Indianapolis permits coal-to-gas conversions at Harding Street

Indianapolis Power & Light, a unit of AES Corp. (NYSE: AES), is pursuing a revised Title V air permit for its Harding Street plant that would allow the conversion of two coal units to firing natural gas.

The Indiana Department of Environmental Management is taking public comment until Sept. 16 on the draft version of the revised permit.

The planned conversions involve:

  • One Combustion Engineering boiler number 50 identified as Unit 5. Unit 5 is a pulverized coal tangentially fired unit with a design heat input capacity rated at 1017.0 million Btu per hour. Emissions are directed to one cold side electrostatic precipitator (ESP). SO3 injection is utilized as a flue gas conditioning agent for the ESP but the source is not required to perform gas conditioning. It is also equipped with low NOX burners, neural net controls, separated overfire air (SOFA), and selective non-catalytic reduction technology (SNCR). These technologies were voluntarily installed. Distillate fuel oil is used as supplemental fuel and for firing during startup of Unit 5. The installation date for Unit 5 is 1958.
  • One Combustion Engineering boiler number 60 identified as Unit 6. Unit 6 is a pulverized coal tangentially fired unit with a design heat input capacity rated at 1017.0 million Btu per hour. Emissions are directed to one ESP, with SO3 injection is utilized as a flue gas conditioning agent for the ESP but the source is not required to perform gas conditioning. Also equipped with low NOX burners, neural net controls, SOFA and SNCR. These technologies were voluntarily installed. Distillate fuel oil is used as supplemental fuel and for firing during startup of Unit 6. The installation date for Unit 6 is 1961.

Not to be converted to firing natural gas is the other coal unit at Harding Street. It consists of one Combustion Engineering boiler number 70 identified as Unit 7. Unit 7 is a pulverized coal tangentially fired unit with a design heat input capacity rated at 4123.0 million Btu per hour. Emissions are directed to one cold side ESP, with SO3 injection utilized as a flue gas conditioning agent for the ESP, though the source is not required to perform gas conditioning. Unit 7 is equipped with low NOX burners, neural net controls, SOFA, selective catalytic reduction technology (SCR) and a flue gas desulfurization (FGD) scrubber. These technologies were voluntarily installed. When the FGD is in operation, Unit 7 exhausts to a separate wet stack. Distillate fuel oil and used oil are used as supplemental fuel and for firing during startup of Unit 7. Unit construction was completed in 1973.

Indianapolis has offered coal-to-gas conversions within broader air plan

The Indiana Utility Regulatory Commission on Aug. 14 approved $511m worth of new air controls for the “Big Five” coal units of Indianapolis Power & Light (IPL) to meet air rules like the Mercury and Air Toxics Standards (MATS). IPL owns and operates 3,353 MW of nameplate capacity. Its Big Five consists of Petersburg Units 1-4 and Harding Street Station Unit 7 (HSS 7). The Big Five comprise 65% of IPL’s total generating capacity and more than 82% of its coal-fired capacity.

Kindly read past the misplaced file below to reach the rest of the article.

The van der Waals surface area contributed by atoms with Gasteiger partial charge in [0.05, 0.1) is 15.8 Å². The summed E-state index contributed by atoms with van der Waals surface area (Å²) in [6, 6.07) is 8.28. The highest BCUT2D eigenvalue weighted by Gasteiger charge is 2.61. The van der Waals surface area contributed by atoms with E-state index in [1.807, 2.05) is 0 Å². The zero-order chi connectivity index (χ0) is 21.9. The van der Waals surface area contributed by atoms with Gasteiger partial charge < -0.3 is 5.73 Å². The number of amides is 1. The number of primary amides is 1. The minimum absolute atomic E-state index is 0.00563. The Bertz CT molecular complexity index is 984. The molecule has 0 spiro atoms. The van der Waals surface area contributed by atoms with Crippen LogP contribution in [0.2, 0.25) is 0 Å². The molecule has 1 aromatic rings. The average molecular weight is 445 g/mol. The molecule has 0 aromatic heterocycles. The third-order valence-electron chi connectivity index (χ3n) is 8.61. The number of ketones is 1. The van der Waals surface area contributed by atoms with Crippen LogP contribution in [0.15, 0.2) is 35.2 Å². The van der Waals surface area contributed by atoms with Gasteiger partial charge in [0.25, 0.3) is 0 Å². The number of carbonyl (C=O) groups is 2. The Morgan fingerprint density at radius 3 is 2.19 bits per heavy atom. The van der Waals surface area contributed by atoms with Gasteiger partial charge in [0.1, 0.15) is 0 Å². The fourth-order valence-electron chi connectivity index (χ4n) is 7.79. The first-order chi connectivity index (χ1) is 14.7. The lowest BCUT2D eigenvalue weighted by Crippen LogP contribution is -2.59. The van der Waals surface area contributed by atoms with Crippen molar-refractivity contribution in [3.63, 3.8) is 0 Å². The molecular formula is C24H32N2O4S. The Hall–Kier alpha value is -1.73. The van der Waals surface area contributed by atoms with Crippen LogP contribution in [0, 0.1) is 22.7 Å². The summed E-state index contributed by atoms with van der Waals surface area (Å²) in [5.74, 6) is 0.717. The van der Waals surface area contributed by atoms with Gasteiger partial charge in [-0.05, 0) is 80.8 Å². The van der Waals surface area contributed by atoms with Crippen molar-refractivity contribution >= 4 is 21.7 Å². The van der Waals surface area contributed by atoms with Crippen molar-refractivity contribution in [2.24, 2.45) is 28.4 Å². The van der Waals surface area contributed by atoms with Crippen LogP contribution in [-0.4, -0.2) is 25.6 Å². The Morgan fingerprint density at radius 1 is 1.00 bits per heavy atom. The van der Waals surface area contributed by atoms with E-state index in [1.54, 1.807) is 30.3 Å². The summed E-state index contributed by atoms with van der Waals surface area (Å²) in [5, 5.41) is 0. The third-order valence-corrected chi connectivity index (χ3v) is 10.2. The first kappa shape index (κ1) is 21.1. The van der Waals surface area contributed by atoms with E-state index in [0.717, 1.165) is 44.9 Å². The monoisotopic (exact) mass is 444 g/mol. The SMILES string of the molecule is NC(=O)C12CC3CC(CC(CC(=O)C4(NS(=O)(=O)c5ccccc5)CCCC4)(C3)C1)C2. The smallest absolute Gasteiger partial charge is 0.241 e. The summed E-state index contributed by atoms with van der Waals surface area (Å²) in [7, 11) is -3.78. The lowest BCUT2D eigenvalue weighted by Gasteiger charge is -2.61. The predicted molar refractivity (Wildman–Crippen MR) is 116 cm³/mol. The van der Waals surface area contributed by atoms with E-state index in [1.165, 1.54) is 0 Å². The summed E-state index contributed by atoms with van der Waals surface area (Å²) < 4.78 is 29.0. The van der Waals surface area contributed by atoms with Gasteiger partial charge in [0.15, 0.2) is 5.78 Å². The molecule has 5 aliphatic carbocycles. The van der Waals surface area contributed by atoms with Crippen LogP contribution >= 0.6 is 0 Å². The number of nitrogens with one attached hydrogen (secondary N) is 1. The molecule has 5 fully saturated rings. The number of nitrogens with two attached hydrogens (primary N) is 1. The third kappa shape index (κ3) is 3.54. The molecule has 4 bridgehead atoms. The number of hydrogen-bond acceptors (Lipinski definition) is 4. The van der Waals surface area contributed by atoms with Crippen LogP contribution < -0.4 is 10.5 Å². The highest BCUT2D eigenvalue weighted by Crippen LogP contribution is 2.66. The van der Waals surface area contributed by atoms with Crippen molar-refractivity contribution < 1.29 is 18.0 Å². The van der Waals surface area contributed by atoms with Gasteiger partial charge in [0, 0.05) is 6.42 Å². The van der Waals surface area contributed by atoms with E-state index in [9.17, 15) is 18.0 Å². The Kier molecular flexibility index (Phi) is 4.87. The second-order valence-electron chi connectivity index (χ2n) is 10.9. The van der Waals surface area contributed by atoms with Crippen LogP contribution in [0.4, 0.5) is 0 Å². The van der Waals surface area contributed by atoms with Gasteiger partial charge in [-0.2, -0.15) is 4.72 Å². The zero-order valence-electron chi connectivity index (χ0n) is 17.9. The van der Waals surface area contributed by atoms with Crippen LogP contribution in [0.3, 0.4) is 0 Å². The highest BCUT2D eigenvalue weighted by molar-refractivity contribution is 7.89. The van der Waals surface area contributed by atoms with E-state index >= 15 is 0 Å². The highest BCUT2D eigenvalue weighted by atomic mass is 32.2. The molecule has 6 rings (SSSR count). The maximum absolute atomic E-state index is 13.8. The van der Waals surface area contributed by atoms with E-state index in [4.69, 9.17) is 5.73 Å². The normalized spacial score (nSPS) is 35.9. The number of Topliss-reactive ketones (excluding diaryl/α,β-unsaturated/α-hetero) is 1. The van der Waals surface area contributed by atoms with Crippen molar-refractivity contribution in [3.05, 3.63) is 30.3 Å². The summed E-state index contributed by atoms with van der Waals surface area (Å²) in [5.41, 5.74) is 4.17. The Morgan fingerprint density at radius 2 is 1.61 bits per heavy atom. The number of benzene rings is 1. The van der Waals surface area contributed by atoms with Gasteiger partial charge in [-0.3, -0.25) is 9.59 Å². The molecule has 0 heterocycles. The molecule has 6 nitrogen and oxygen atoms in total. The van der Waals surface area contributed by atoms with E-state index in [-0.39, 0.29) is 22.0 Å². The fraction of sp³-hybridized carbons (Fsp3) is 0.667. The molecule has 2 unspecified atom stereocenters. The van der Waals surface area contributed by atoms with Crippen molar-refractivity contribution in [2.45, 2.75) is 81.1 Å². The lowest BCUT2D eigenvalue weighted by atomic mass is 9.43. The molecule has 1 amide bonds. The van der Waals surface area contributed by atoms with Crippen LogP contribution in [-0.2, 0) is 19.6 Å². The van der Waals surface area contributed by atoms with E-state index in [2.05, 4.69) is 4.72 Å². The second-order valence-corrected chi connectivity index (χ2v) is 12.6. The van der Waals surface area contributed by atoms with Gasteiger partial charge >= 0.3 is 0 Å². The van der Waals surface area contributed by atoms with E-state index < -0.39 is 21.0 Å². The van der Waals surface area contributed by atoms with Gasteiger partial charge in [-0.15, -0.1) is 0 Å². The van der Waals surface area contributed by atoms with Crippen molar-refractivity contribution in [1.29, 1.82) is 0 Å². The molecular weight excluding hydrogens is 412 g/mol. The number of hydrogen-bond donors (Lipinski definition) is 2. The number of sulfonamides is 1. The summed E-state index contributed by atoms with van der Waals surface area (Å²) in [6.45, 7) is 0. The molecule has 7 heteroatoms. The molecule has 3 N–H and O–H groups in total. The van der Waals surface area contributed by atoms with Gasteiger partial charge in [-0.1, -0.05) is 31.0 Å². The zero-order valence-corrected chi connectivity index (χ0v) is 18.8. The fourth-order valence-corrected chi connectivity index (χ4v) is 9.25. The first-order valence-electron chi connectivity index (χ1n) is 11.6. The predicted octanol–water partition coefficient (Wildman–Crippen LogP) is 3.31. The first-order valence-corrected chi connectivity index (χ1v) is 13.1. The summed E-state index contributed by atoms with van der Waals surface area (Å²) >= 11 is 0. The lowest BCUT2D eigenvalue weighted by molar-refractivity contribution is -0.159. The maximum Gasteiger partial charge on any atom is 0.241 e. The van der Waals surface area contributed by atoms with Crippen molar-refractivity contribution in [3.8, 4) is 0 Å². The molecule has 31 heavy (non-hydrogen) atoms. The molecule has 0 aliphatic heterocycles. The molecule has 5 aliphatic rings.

The Big Five are fully scrubbed and have fewer years of service compared to the other primarily coal-fired units in IPL’s fleet, which are due for retirement. IPL requested approval to construct, install and operate a Pulse Air Fabric Filter System on Units 2 and 3 at Petersburg, and, on all Petersburg units, other environmental controls and monitoring equipment, including activated carbon injection (ACI), sorbent injection, flue gas desulfurization (FGD) upgrade (Units 1 and 2) and electrostatic precipitator (ESP) enhancements (Units 1, 3 and 4) and continuous emission monitoring at Petersburg. IPL also requested approval for environmental controls on HSS 7 including ACI, FGD upgrade, ESP and Sodium Based Solution System (SBS) upgrades and continuous emission monitoring.

IPL in that case did not request approval of a control plan for its Small Six coal-fired units. These units are being evaluated separately and IPL is broadly looking at all options on a remaining life cycle basis. IPL said during the case that current analysis indicates that it is likely that the Eagle Valley coal plant will be fully retired ahead of MATS rule implementation, and that the coal-fired Harding Street Units 5 and 6 may be retired or repowered as gas-fired peakers.

These units are primarily coal-fired and represent 472 MW of net capacity in total. To replace this generation, in April 2013, IPL filed a petition and case-in-chief with the IURC seeking a certificate to build a 550 MW to 725 MW combined cycle gas turbine (CCGT) project at its Eagle Valley site and to refuel Harding Street Units 5 and 6 from coal to natural gas (106 MW net capacity each).

If approved, the CCGT is expected to be placed into service in April 2017 and the refueling project is expected to be complete by April 2016. If Harding Street Units 5 and 6 are not refueled, they will likely need to be retired because it is currently not economical to install controls on those units to comply with MATS.

About Barry Cassell 20414 Articles
Barry Cassell is Chief Analyst for GenerationHub covering coal and emission controls issues, projects and policy. He has covered the coal and power generation industry for more than 24 years, beginning in November 2011 at GenerationHub and prior to that as editor of SNL Energy’s Coal Report. He was formerly with Coal Outlook for 15 years as the publication’s editor and contributing writer, and prior to that he was editor of Coal & Synfuels Technology and associate editor of The Energy Report. He has a bachelor’s degree from Central Michigan University.